2. Extend your arms and lift the weights straight up toward the ceiling.
3. Slowly bring the weights back to starting position.
Do: Squeeze your shoulder blades together as you bring the weight back down to get your back muscles in on the action.
Don’t: Cut off your range of motion–make sure you fully extend your elbows overhead. Don’t let your back arch as you lift the weight overhead either, a common mistake. Squeezing your core should help prevent that.Move 2 – Lat Pullover and Crunch


1. Grab one dumbbell and lie on the ground. Hold the dumbbell by both ends and lift it straight up over your chest.

2. Straighten your legs and lift them toward the ceiling so your feet are directly over your hips.
3. Extend your arms back overhead toward the ground while you lower your legs down toward the ground as well.
4. Bring your arms back to starting position, holding the weight over your chest, while you bring your legs back up to starting position. Repeat,
Do: Make this easier by lowering one leg to the floor at a time, switching legs with every rep.
Don’t: Let your lower back come off the floor at any point during the move. You should feel it making contact with the ground throughout.Pair 3

Move 1 – Bent-Over Wide-Grip Row


1. Stand with your feet shoulder-width apart, knees slightly bent and hinge forward from your hips so you’re in a bent-over position. Keep your back flat and hold the dumbbells in either hand, palms facing your legs.

2. Squeeze your shoulder blades together to row the dumbbells back, extending your elbows up and out as you do so. You should feel like you’re pulling the dumbbells away from each other.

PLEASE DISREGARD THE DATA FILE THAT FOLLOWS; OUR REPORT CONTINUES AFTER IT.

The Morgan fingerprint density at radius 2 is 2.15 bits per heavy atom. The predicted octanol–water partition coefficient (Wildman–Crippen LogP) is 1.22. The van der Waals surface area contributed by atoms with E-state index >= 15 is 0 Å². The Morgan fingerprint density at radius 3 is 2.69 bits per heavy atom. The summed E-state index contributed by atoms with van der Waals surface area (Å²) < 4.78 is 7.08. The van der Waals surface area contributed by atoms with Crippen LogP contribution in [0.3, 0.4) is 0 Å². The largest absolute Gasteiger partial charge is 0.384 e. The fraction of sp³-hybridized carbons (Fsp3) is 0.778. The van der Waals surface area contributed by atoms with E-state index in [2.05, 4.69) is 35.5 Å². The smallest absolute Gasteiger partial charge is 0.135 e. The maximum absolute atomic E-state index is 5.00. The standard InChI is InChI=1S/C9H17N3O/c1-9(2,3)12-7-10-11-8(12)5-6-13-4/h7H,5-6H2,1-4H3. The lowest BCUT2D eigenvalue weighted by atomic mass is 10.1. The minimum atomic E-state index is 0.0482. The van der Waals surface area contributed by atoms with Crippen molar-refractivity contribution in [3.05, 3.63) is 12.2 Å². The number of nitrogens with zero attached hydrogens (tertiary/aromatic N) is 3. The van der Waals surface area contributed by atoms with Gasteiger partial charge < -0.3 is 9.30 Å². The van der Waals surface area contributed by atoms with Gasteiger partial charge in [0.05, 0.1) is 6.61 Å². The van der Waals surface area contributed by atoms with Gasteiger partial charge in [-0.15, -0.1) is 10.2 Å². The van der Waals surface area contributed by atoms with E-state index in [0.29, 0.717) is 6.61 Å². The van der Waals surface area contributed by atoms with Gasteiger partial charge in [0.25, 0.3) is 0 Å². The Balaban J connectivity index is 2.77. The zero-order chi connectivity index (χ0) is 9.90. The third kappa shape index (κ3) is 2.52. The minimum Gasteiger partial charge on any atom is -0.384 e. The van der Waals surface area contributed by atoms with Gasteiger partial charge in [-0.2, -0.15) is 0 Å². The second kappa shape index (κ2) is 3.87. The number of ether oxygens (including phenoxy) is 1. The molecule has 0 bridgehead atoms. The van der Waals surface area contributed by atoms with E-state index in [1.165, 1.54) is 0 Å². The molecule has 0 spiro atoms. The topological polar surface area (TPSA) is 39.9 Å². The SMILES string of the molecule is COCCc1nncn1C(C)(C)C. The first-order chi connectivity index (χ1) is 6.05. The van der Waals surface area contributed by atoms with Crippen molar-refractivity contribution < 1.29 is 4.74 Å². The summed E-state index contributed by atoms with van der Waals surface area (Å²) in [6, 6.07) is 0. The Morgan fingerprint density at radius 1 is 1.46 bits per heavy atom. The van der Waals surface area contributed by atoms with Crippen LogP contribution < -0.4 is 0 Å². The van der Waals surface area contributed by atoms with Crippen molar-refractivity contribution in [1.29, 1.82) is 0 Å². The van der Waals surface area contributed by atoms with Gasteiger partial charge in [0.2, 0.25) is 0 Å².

3. Pause for a second at the top of the move, then slowly lower the weights back to starting position.
Do: Make this easier by rowing one arm at a time and holding onto a chair with the other arm for support.
Don’t: Let your back arch or round. It should stay flat throughout the move.Move 2 – Front-Raise Quarter Rotation


1. Stand with your feet shoulder-width apart, knees slightly bent. Using both hands, hold one dumbbell long-ways at your midsection.

2. Lift the weight out in front of you, rotate your upper body toward the outside of your right leg and lower the weight.
3. Lift the weight back up from the right side and rotate your upper body back to center. That’s one rep.
4. Now rotate to the outside of the left leg and lower the weight.
5. Lift the weight and come back to center. That’s two reps. Continue until you do 10 to 15 reps.
Do: Keep your body still from the hips down to work your core more, and focus on keeping your shoulders as far away from your ears as possible, as your shoulders will tend to inch upward, especially as you start to get tired. Bending your elbows slightly will help too.
Don’t: Let your knees turn at any point during the move.
See More At: www.oprah.com